Yamaha’s outboards burst onto the U.S. market in 1984 and immediately established a strong reputation for power, reliability, and corrosion resistance, as well as continuously state-of-the-art controls and propellers. In the 1990s, the company began its transition to cleaner designs, including, for several years, a line of direct-injected two strokes, but it has been all four-stroke now for a decade. Successive generations have proved lighter, quicker, and more powerful while retaining durability and efficiency. All Yamaha’s engines are solid performers, with a new, light, 25-hp, battery-less, fuel-injected model anchoring the lower end of the line. The high-thrust 50-60-70 series, which shares some engineering genes with the Mercurys of the same power, is much beloved by commercial operators, while the 150 is one of the finest overachievers ever built. The 200- to 300-hp engines power many offshore fishing boats in single, twin, triple, and even quad configurations. For multiple-engine rigs, Yamaha offers seamless integration with digital steering and control through its sophisticated Helm Master system. The company’s new 425-hp XTO Offshore V-8 is already pushing boats up to 50 feet long. See our review of twin 425s on Grady-White’s Canyon 336 center console in last month’s issue of Chesapeake Bay Magazine.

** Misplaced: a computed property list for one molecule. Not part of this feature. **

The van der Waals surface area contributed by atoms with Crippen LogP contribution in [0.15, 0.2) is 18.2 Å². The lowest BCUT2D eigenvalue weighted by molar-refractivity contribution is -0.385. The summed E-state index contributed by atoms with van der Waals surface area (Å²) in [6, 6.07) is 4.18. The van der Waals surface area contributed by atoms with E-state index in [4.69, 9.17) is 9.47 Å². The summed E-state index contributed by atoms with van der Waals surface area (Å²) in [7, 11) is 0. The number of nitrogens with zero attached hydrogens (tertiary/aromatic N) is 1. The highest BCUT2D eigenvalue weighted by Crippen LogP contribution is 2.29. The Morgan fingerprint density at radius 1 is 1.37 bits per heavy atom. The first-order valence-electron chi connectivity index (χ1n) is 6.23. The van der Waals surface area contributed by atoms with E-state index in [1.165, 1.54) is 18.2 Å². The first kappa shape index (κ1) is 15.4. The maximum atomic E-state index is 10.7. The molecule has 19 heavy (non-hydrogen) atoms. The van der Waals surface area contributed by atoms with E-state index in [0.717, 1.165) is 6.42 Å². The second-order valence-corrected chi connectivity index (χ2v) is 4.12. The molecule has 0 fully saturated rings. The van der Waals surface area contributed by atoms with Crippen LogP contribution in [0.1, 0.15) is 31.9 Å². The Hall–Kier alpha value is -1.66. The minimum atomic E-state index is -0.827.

There are serious developments to watch in both diesel and electric outboards. At the 2018’s Fort Lauderdale International Boat Show in October, British company Cox Powertrain introduced an innovative 300-hp diesel, while Germany’s Torqeedo exhibited its Deep Blue electric outboard and inboard drive systems and batteries. We’ll have reports on them later this year. Stay tuned.